Doctor Science: Most of them, not very much. But The Empath is about a woman who can't communicate in the traditional way but has great powers of healing and can save herself and her people if she sacrifices herself fully. It's also about the creepy aliens testing her, and her species, to destruction in the interest of making it "better". Which pretty much is season 5 of Fringe, except that their equivalent of the empath demonstrates no actual quality besides passively existing, the Observers show no signs that actually indicate they're remotely superior, and have apparently abandoned their intention to improve humans (INTO observers, which creates a paradox), and none of it makes sense. Watching the Empath in the middle of season 5, as we chanced to do, really brought that into relief.

And yet the Empath had some very sexist twitches by modern standards, a pretty hammer-hard Moral, meh effects and acting and was a decent episode but not exactly "City on the Edge of Forever". Fringe LOOKS slick and good and quick.

(I should say I really liked seasons 1.5 - 3 of Fringe, and most of season 4, including the teaser for season 5, so I felt very sad that season 5 didn't live up to its own promise.)

#118 ::: Serge Broom ::: (view all by) ::: March 06, 2015, 03:34 PM:

I am fond of the third season's "Requiem for Methuselah", starring Tyne Daley's dad James, in which a woman refuses to choose between her creator and Kirk. (And Spock tries to ease the latter's grief at the end.)

#119 ::: Stefan Jones ::: (view all by) ::: March 06, 2015, 04:40 PM:

One bit in a MUNCLE episode that I thought was hilarious:

The agents visit . . . Italy? Paris? . . . and check in with the local U.N.C.L.E. branch. Which is also fronted by a laundry, and a door acutated with a steam press.

#120 ::: Tom Whitmore ::: (view all by) ::: March 06, 2015, 05:08 PM:

It's worth mentioning on MUNCLE that besides the novels from Ace, there was a monthly magazine with really mediocre stories. Some of the novels (specifically, the six by David McDaniel) are a great deal of fun, and very fannish -- I particularly recommend THE VAMPIRE AFFAIR (which begins "It had begun to snow" and ends "It was still snowing," a really wonderful Edward Gorey reference -- and features Forry Ackerman and other LA fans of the time) and THE RAINBOW AFFAIR (which features cameo appearances by a large number of British mystery heroes). I've been told that THE UTOPIA AFFAIR is the first appearance in fiction of LARP war-games, but I don't know for sure.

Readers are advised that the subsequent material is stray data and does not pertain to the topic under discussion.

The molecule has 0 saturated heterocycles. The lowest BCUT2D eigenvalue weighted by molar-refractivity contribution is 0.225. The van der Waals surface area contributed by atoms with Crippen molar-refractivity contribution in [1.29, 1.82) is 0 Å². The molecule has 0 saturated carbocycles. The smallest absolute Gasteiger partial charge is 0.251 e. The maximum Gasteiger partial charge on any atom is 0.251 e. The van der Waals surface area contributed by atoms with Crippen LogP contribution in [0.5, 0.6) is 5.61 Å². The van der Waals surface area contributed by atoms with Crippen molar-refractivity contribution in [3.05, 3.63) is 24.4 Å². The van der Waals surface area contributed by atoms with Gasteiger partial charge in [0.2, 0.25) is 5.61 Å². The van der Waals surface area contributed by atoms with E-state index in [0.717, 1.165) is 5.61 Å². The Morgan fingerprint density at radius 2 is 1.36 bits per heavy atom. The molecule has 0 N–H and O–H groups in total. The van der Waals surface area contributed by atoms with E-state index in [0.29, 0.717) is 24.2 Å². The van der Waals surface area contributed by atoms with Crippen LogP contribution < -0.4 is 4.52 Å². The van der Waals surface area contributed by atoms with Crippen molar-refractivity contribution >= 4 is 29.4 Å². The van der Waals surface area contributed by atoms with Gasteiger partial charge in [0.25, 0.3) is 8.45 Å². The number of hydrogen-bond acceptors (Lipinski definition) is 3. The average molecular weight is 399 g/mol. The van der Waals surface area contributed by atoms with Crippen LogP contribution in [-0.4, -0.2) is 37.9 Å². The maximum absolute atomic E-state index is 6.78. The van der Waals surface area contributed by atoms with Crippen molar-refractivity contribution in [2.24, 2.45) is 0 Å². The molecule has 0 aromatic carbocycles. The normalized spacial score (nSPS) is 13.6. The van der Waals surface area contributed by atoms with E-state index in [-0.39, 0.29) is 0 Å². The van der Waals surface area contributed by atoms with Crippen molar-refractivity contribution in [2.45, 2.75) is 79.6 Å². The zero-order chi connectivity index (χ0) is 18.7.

So there was a lot of incentive to start writing media fiction about MUNCLE -- there were paying markets that were willing to buy. And if it wasn't good enough for them, it was good enough to share with friends. There wasn't any such market for ST, at the time.

#121 ::: Don Fitch ::: (view all by) ::: March 06, 2015, 05:50 PM:

#115 ::: Tom Whitmore :

LASFS Member Karl Lembke is currently still scanning and making avaiaible as PDFs the files of APA-L. He's done a bit over 1800 Distributions -- about 70% of the total. I _think_ he started at the beginning, and the first few (5?) years were (IMHO) its Golden Age. One of the most prolific contributors, as I reall, was Ted Johnstone/David McDaniels, who wrote something like four or six of the Man From UNCLE paperbacks. I'm pretty sure Tedron also wrote some fandom-published pastiches set in that universe and several others (though I don't think he ever _literally_ ever cross-dressed), as did (at least in collaberation) Dean Dickensheet (who most likely also did some MFU-characher bits for the Baker Street Irregulars). [And if you're investigating the Origins of Fan-written Fiction/Pastiches, The BSI strikes me as being an excellent candidate.]

Karl is really a very nice guy, even though he does claim to be a Libertarian [Ahem!], though he's also a bit more quirky than most of the people I know in fandom (with the exception of the late Dave Rike), but it seems likely that you could get digital copies from him at a reasonable price. You'll probably need to make your own Index (I tried for a couple of weeks, and decided that it would be easier to find a good Samurai sword and kill myself more mercifuly). He lists his @ as:: karl.lembke @ gmail com [modify as needed].

#122 ::: Jenny Islander ::: (view all by) ::: March 06, 2015, 06:00 PM:

I have adopted the fanon that in addition to inner stillness, Vulcans have grown accustomed to a kind of outer background noise that helps them stay grounded. That is, anywhere within reasonable-for-their-civilization travel distance, they can hear a kind of psychic hum of other Vulcan minds. They don't realize how much they lean on this sense that there are others around and the others are pretty much okay until Vulcan is destroyed in the reboot.

Count me in as one of the legion of lonely, weird kids who saw Spock's self-contained difference and confidence as a sign of hope for their own future. If somebody could imagine Spock, and a tribe for Spock, then maybe, just maybe, they were writing what they knew, and my own tribe was out there somewhere.